Charlene, who is 62 and Tony’s third wife, interjects, distilling Tony’s points. “Brooke had a cluster of personal friends, but her closest companion for 83 years was Tony,” she says. “Not only was he her trusted adviser, but when she felt down, when she had a problem or a concern, it was always Tony she went to.”
Proving a mother’s love may seem a pathetic undertaking—but that’s the situation in which Tony now finds himself. The wills and codicils Brooke signed late in life speed up the process by which Tony comes into his inheritance, and give him more. Upon Tony’s death, Charlene stands to get much more—as much as $50 million—than she was due in wills Brooke signed as late as 2002. And Tony gets more control over Brooke’s charitable giving, and even his own, eponymous foundation. At stake are the millions she’d left in earlier wills to favored charities like the New York Public Library and the Metropolitan Museum of Art, which stand to lose some $10 million each. (Of course, they are some of Annette de la Renta’s favorite charities, too.) Annette and others have challenged the wills: It’s obvious to them that if Brooke had been mentally competent, she wouldn’t have favored Tony and Charlene in these ways. Lately, the district attorney has joined the accusers. A grand jury is considering indictments.
To all this, Tony has a simple rebuttal.“My mother loved me,” he tells me. “That’s what I’m trying to get over.”
Of course, being Brooke Astor’s son was never easy. Her boundless energy—her “pep,” as she called it—migrated toward her social life, at the center of which was one husband or another, none of whom had much affection for Tony. Tony’s biological father, John Dryden Kuser, Brooke’s first husband, couldn’t have cared less about his son. Buddie Marshall, Brooke’s next husband, was the love of her life. Tony respected him and took his name, a kind of reverse adoption, in the words of Brooke’s biographer, Frances Kiernan. But Buddie didn’t reciprocate. He felt Tony was spoiled, and selected a boarding school to which Tony was shipped off when he was 11.
After Buddie died in 1952, Vincent Astor entered Brooke’s life. Staggeringly rich and with a gilded New York name, he was also notoriously difficult. “Repulsive,” as Louis Auchincloss, the writer and Brooke’s longtime friend, puts it. “He had bad manners and he showed them all the time.” Astor’s wife, fed up, decided to leave, but first agreed to find a suitable replacement. The leading candidate was the beautiful Janet Rhinelander Stewart, according to Kiernan, whose insightful biography of Brooke appeared this year. Stewart, who had her own money, shot Astor down, even after he assured her that his doctors gave him just three years to live because of emphysema. “But Vincent, what if the doctors are wrong?” Stewart replied.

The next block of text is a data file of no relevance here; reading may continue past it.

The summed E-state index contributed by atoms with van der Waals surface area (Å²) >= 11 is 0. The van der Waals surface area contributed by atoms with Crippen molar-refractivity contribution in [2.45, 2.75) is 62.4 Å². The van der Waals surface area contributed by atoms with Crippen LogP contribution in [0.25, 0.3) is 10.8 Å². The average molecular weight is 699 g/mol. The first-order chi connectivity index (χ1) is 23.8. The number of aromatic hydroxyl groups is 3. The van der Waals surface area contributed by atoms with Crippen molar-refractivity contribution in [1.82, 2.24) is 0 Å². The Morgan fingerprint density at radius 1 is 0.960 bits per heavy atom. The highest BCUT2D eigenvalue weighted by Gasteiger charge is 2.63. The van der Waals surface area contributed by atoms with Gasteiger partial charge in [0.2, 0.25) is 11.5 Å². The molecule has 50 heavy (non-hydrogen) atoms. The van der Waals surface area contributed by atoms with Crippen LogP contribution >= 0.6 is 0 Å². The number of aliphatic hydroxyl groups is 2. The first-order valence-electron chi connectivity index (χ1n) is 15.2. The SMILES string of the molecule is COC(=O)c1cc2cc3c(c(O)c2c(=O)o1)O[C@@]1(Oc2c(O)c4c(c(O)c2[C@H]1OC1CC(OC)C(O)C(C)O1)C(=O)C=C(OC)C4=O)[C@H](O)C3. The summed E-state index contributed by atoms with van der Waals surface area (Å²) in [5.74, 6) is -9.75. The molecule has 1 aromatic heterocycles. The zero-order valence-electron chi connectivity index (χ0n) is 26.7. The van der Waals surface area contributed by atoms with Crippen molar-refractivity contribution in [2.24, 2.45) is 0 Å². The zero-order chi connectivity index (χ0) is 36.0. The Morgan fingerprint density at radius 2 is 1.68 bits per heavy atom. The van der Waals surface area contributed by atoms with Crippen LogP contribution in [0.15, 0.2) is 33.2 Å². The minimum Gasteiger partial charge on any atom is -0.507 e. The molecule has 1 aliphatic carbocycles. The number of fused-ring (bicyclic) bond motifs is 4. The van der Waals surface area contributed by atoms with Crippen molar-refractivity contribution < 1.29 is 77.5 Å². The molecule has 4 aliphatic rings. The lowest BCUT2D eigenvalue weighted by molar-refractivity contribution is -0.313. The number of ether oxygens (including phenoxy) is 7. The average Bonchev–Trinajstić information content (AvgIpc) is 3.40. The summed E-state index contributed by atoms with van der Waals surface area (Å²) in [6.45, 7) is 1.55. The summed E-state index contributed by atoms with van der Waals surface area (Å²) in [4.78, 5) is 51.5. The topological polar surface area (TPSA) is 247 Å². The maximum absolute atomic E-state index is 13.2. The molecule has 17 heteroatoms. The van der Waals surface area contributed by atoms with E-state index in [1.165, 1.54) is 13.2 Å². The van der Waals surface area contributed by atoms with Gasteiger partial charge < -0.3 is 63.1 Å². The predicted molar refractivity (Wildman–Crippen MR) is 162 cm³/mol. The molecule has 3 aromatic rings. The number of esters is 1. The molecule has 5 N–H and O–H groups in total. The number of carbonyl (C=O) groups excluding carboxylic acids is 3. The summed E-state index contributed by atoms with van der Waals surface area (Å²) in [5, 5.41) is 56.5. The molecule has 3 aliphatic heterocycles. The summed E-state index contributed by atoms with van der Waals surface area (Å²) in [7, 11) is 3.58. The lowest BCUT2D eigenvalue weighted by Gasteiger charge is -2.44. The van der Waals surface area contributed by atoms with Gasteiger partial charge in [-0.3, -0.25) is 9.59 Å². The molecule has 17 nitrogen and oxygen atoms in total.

Brooke was next in line. And the second time they met, Astor proposed to her. Buddie hadn’t left Brooke enough to maintain her way of life. Astor assured Brooke she’d have $1 million for marrying him, $5 million if she stuck it out a year.
A short time later, Brooke asked Tony, then 29, for advice, He knew she wanted him to say yes. “Think about the life you would lead,” he said. Within a year of Buddie’s death, she and Astor married, another bit of sad paternal luck for Tony.
“Vincent was very jealous of me and any time I would spend with her,” says Tony. “He didn’t want us to see each other.”
And Brooke acceded. “I saw very little of Tony,” she writes succinctly in her memoir. “I concentrated on Vincent.”
“Brooke married Astor for the money,” says Auchincloss, now 90. “She kept her part of the bargain: to make him happy.” Astor’s doctors turned out to be wrong; he lived for six years. But when he died in 1959, he left Brooke $134 million, half of it in the Vincent Astor Foundation (almost $1 billion in today’s dollars).
Through all her marriages, Tony was often left to grow up on his own. By most measures, he did a fair job. At 18, he joined the Marines and earned a Purple Heart leading a platoon at Iwo Jima. He worked at the CIA, helping engineer the U-2 spy program. Later, he invested in the theater; he and Charlene won two Tony Awards, for Long Day’s Journey Into Night and I Am My Own Wife. He published seven books. He served as ambassador to Madagascar, Trinidad and Tobago, the Seychelles, and Kenya.
Then, in 1979, his diplomatic career at an end—his initial patron had been Richard Nixon—Tony went to work for his mother, supervising her finances. At age 55, he became Brooke Astor’s son, which followed him like a title.
“By the way,” Charlene explains proudly, “Mr. Marshall made all the money for Brooke [to give away].”